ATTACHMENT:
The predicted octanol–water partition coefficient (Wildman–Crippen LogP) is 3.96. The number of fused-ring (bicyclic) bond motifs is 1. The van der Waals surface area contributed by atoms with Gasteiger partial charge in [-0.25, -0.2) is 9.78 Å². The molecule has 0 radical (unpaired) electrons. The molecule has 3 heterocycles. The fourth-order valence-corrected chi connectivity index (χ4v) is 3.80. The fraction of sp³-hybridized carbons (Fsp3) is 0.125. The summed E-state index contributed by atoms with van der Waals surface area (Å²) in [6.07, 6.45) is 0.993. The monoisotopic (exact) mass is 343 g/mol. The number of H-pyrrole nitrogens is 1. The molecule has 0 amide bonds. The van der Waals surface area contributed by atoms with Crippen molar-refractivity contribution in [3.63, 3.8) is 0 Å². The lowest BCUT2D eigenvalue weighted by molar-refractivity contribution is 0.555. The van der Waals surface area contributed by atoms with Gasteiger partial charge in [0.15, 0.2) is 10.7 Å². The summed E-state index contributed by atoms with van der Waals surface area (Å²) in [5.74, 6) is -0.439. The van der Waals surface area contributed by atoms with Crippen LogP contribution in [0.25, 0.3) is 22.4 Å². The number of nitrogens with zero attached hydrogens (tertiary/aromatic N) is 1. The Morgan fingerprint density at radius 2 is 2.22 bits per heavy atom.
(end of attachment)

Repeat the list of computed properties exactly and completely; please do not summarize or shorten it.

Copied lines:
The predicted octanol–water partition coefficient (Wildman–Crippen LogP) is 3.96. The number of fused-ring (bicyclic) bond motifs is 1. The van der Waals surface area contributed by atoms with Gasteiger partial charge in [-0.25, -0.2) is 9.78 Å². The molecule has 0 radical (unpaired) electrons. The molecule has 3 heterocycles. The fourth-order valence-corrected chi connectivity index (χ4v) is 3.80. The fraction of sp³-hybridized carbons (Fsp3) is 0.125. The summed E-state index contributed by atoms with van der Waals surface area (Å²) in [6.07, 6.45) is 0.993. The monoisotopic (exact) mass is 343 g/mol. The number of H-pyrrole nitrogens is 1. The molecule has 0 amide bonds. The van der Waals surface area contributed by atoms with Crippen molar-refractivity contribution in [3.63, 3.8) is 0 Å². The lowest BCUT2D eigenvalue weighted by molar-refractivity contribution is 0.555. The van der Waals surface area contributed by atoms with Gasteiger partial charge in [0.15, 0.2) is 10.7 Å². The summed E-state index contributed by atoms with van der Waals surface area (Å²) in [5.74, 6) is -0.439. The van der Waals surface area contributed by atoms with Crippen LogP contribution in [0.25, 0.3) is 22.4 Å². The number of nitrogens with zero attached hydrogens (tertiary/aromatic N) is 1. The Morgan fingerprint density at radius 2 is 2.22 bits per heavy atom.